Ibid at 6. Back to the text of the article.
 Ibid at 25. Back to the text of the article.
 Ibid at 26. Back to the text of the article.
 For especially thorough treatments of how patent rights and Digital Rights Management implicate one another, see the various works of the Motion Picture Experts Group (MPEG). Such work is unfortunately beyond the scope of this article. I am particularly indebted to Mr. Douglas Armati of Intertrust Technologies <http://www.intertrust.com> for his outstanding descriptions of MPEG's work. Back to the text of the article.
 See also Schull, Jonathan, Presentation at OeBF Meeting, New York, NY USA, June 2000. Dr. Schull is Founder and Chief Scientist of Digital Goods <http://www.digitalgoods.com>, formerly Softlock. Back to the text of the article.
 See <http://www.ebxwg.org> and the EBX Membership Agreement in particular, provisions of which encouraged EBX members (largely technology companies) to disclose the extent to which EBX specifications implicated their patent rights and to make clear the terms under which they would license their rights, if at all. These provisions were much discussed within EBX, particularly when the subject of DRM eBook interoperability arose. The EBX patent disclosure provisions were never invoked, and harmonization of patent rights vis-à-vis eBook interoperability was largely an academic matter within EBX. Now that EBX has voted to merge into the Open eBook Forum, the provisions of the EBX membership agreement as to patents are largely moot. I intend no criticism of EBX processes that in fact had my full support. Of course, I was fortunate enough to represent an organization that held no patent rights in the area, so the question was, in all events, relatively easy for me. Back to the text of the article.
 The Electronic Book Exchange System, version 0.8, Book Industry Study Group, New York, NY USA, July 2000 at 8. Back to the text of the article.
 Ibid at 38. Back to the text of the article.
 Ibid at 47. Back to the text of the article.
 Communication from an anonymous colleague, 4 December 2000. Back to the text of the article.
 The italics are mine. Back to the text of the article.
 AAP DRM Report at 28. Back to the text of the article.
 Ibid. Back to the text of the article.
 Communication from an anonymous colleague, 4 December 2000. Back to the text of the article.
 Private communication from an anonymous colleague, 4 December 2000. Back to the text of the article.
 Erickson, John. The Role of Metadata Supply Chains in DOI-Based, Value-Added Services. ICSTI Forum <http://www.icsti.org/icsti/forum/fo9904.html>, Quarterly Newsletter of the International Council for Scientific and Technical Information, No. 30, April 1999. Back to the text of the article.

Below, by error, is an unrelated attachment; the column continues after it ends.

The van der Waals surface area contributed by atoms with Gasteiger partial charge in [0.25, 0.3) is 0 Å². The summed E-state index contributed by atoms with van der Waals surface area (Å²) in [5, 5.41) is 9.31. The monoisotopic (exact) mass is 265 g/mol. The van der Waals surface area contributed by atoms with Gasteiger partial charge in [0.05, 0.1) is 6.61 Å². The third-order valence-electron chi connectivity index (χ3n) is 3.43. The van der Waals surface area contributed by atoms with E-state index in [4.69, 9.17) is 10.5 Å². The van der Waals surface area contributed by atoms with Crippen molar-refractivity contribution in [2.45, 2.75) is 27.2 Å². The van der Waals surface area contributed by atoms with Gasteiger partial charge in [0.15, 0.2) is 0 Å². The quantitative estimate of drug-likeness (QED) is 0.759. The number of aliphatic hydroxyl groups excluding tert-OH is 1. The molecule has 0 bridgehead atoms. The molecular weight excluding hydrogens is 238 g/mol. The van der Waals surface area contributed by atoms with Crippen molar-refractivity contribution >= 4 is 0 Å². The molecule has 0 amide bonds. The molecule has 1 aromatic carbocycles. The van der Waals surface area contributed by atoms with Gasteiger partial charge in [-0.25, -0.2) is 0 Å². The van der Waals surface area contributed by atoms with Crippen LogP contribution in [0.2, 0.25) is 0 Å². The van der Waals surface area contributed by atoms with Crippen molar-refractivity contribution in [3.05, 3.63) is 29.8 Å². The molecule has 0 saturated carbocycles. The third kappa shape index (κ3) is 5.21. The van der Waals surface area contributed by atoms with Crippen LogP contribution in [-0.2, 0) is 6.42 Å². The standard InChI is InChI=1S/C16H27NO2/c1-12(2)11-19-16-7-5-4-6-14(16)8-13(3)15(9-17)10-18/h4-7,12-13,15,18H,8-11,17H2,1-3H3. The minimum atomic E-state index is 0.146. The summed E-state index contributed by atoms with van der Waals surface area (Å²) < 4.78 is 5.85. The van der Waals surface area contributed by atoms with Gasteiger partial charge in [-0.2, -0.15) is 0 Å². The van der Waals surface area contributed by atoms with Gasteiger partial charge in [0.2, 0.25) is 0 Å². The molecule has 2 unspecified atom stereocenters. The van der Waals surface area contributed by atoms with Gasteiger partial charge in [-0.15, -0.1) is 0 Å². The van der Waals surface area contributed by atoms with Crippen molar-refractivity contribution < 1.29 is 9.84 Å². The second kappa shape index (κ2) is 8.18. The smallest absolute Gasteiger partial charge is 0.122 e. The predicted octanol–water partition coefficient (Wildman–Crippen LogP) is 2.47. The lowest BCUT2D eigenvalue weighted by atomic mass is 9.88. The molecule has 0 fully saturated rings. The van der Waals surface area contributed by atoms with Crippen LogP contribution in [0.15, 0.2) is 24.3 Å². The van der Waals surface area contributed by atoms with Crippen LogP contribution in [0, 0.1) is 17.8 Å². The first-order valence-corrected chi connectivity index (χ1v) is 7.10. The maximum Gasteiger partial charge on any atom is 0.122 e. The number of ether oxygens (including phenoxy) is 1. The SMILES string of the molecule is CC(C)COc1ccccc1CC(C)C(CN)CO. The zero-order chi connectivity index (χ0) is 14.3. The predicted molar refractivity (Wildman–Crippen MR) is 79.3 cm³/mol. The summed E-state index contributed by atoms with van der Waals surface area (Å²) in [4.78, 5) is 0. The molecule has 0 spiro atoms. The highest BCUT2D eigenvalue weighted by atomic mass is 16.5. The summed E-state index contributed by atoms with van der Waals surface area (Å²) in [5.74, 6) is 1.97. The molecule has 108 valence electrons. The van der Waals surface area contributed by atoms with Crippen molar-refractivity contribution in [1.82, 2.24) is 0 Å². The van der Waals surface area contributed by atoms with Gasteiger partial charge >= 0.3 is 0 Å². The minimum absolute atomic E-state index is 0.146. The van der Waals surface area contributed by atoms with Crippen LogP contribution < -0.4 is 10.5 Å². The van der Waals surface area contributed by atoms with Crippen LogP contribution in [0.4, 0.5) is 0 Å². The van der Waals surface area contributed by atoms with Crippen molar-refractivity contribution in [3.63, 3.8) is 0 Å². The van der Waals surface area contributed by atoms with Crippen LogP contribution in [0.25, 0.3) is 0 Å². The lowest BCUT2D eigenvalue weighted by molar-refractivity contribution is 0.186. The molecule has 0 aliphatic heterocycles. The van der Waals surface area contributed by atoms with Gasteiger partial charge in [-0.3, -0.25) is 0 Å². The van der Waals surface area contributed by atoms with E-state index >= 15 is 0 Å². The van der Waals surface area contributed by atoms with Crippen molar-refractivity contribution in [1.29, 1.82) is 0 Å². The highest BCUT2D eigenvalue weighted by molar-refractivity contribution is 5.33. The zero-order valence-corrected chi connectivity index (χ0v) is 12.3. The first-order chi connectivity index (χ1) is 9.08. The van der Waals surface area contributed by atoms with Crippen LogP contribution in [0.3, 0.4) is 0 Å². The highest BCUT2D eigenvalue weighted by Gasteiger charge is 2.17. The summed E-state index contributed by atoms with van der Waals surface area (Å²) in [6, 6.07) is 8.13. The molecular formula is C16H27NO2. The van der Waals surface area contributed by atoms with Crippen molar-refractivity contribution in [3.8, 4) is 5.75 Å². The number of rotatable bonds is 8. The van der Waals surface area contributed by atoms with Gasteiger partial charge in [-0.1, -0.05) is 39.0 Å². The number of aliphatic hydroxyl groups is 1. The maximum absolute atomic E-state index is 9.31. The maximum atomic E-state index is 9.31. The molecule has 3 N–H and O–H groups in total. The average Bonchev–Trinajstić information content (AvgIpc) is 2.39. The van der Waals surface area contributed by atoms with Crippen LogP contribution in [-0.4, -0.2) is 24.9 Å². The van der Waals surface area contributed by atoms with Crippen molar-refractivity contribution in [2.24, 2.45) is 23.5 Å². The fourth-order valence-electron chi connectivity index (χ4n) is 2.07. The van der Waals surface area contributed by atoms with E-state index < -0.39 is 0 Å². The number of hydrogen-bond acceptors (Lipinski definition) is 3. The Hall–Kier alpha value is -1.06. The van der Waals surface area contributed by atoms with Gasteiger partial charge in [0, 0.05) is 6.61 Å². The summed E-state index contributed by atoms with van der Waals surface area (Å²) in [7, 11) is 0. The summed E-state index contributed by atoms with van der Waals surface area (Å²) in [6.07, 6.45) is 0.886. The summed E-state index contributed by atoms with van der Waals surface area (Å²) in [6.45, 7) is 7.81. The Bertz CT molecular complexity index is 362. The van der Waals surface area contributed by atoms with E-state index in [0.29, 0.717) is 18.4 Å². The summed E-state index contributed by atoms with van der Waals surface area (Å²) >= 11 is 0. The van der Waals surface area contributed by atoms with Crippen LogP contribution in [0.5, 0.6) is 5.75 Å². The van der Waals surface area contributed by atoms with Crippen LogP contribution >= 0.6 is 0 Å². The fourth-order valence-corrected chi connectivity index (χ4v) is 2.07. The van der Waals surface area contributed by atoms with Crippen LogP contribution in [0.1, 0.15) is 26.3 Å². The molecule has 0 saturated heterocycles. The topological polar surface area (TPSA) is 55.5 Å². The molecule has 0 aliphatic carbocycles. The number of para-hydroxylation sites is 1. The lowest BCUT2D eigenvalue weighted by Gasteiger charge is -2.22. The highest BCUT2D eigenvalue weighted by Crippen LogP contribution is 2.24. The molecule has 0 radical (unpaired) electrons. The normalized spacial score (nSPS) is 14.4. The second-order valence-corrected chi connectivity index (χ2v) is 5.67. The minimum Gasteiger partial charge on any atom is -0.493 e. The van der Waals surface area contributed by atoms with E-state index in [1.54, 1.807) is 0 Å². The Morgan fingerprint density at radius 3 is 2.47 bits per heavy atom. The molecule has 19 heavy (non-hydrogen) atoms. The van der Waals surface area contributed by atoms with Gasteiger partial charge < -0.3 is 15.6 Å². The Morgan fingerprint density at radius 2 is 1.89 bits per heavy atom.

Dr. Erickson coined the phrase, "Metadata is the lifeblood of e-commerce." Back to the text of the article.
 AAP DRM Metadata Report at 7. Back to the text of the article.
 ONIX is published and maintained by Editeur, <http://www.editeur.org>. As noted on Editeur's web site, "The goal (of ONIX) is to standardize the transmitting of (book) product information so that wholesalers, retailers and others in the supply chain will all be able to accept information that is transferred electronically in ONIX International format." Back to the text of the article.
 Ibid at 6. Back to the text of the article.
 Ibid at 41. Back to the text of the article.
 Ibid at 35. Back to the text of the article.
 AAP eBook Numbering Standards at 7. Back to the text of the article.
 See Bide, Mark, In Search of the Unicorn, The Digital Object Identifier from a User Perspective, BNBRF Report 89, Book Industry Communications, London, February 1998 (available at http://www.bic.org.uk/unicorn2.pdf). See also Bernstein, Paula, DOI: A New Identifier for Digital Content. Searcher: The Magazine for Database Professionals, Vol. 6, No. 1, Jan. 1998 (available at http://www.infotoday.com/searcher/jan98/story4.htm). See also The DOI Handbook, version 0.5.1, The International DOI Foundation, Washington, D.C. USA and Geneva, Switzerland, September 2000 (available at http://www.doi.org/handbook_2000/index.html). Back to the text of the article.
 Paskin, Norman, Digital Object Identifier: implementing a standard digital identifier as the key to effective digital rights management, The International DOI Foundation, Kidlington, Oxfordshire, United Kingdom, 2000 at 3 (available at http://www.doi.org/doi_presentations/aprilpaper.pdf). Back to the text of the article.
 John Erickson of HP Labs advocates interoperability through vocubularies and messaging standards. See Erickson, John, "Toward an Open Rights Management Interoperaability Framework, <http://www.oasis-open.org/cover/ericksonRT19990624.pdf>. Back to the text of the article.
 The Corporation for National Research Initiatives, Handle System <